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Sisters at Catholic orphanage force-fed residents, child abuse inquiry hears

Mon 11 Dec 2017
By Press Association

A former resident of a Catholic orphanage has told a child abuse inquiry that memories of being force-fed mean he has to leave the room whenever his family eat certain meals.

The witness moved to Smyllum Park in Lanark in 1974, aged around eight years old, along with his two brothers.

He told the Scottish Child Abuse Inquiry in Edinburgh how punishments at the home included being beaten with "Jesus slippers" and being locked in a dark room.

He left Smyllum Park in 1981 but said his time there still has an impact on his life.

The witness said: "What was put in front of you, you had to eat, we were getting force-fed.

"The sister would come behind you, hold your nose and ram it down you.

"It was as if they knew what food you didn't like. I'm not saying they enjoyed (doing) it.

"When my partner cooks, she will make macaroni, lasagna or pasta. The smell... I just have to get away from it.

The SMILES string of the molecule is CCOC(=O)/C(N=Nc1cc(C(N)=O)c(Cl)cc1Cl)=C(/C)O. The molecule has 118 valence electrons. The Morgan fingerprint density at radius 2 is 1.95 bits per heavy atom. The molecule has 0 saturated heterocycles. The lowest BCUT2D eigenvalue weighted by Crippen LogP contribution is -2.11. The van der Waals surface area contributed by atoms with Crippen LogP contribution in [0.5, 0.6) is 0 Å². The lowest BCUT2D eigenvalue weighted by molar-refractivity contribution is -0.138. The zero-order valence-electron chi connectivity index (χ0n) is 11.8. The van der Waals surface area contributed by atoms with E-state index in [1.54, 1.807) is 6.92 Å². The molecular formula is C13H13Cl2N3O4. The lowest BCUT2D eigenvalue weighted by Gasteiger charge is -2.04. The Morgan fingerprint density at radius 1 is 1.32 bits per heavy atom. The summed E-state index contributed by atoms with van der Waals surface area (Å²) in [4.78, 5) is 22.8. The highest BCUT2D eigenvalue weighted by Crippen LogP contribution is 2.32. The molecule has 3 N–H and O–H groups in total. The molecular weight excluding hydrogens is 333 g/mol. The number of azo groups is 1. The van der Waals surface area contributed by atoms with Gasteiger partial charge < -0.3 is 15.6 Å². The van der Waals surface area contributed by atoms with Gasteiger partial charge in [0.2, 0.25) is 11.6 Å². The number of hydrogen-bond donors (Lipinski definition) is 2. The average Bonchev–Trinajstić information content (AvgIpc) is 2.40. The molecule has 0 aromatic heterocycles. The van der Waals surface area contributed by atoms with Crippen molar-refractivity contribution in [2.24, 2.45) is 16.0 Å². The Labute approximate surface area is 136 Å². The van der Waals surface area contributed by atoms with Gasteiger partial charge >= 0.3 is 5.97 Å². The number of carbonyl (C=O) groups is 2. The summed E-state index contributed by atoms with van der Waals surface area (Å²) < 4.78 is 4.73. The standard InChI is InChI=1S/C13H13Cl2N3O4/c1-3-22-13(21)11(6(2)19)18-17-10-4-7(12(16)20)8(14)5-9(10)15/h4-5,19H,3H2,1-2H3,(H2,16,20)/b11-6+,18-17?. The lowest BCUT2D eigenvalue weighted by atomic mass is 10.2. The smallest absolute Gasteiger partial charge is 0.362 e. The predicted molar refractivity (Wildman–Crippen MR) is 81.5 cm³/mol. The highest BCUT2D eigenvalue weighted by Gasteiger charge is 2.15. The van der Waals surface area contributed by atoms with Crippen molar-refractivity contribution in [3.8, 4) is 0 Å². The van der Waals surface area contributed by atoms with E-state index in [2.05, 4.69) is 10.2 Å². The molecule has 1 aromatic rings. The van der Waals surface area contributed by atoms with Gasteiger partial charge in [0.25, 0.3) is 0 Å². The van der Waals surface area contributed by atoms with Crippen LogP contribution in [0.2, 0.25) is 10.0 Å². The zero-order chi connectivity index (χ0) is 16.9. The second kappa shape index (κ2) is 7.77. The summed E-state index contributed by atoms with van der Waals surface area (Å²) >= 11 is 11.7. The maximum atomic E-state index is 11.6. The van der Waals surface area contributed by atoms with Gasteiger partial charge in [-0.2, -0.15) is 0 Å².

"If her and my daughter are sitting there eating custard, I can't go anywhere near.

"Just from the force feeding, I can't be near the smell of the stuff."

The witness added "70%" of his time at the home was enjoyable, with holidays, trips to the swimming baths and pocket money.

He said he saw one of the nuns and a worker at the home as parent figures.

Beatings were said to be given to the boys when they were misbehaving or "carrying on".

He told how the worker he saw as a father figure would line them up and give them a "backhand" if he found out they had been doing something they should not have.

Another form of punishment would see boys locked in the pantry or wash room alone with the lights turned off, according to the witness.

The inquiry heard how a social worker would visit the witness and take him away from the home, run by the Daughters of Charity of St Vincent de Paul, including to go to Celtic FC matches.

During these meet-ups he said he would "always" speak about the beatings and being forced fed.

He added: "He had a word with them and it changed."

Colin MacAuley QC, counsel to the inquiry, put it to the witness that a particular nun has been spoken to by the inquiry and does not accept there were any beatings during her time there.

The witness added: "That's a lie."


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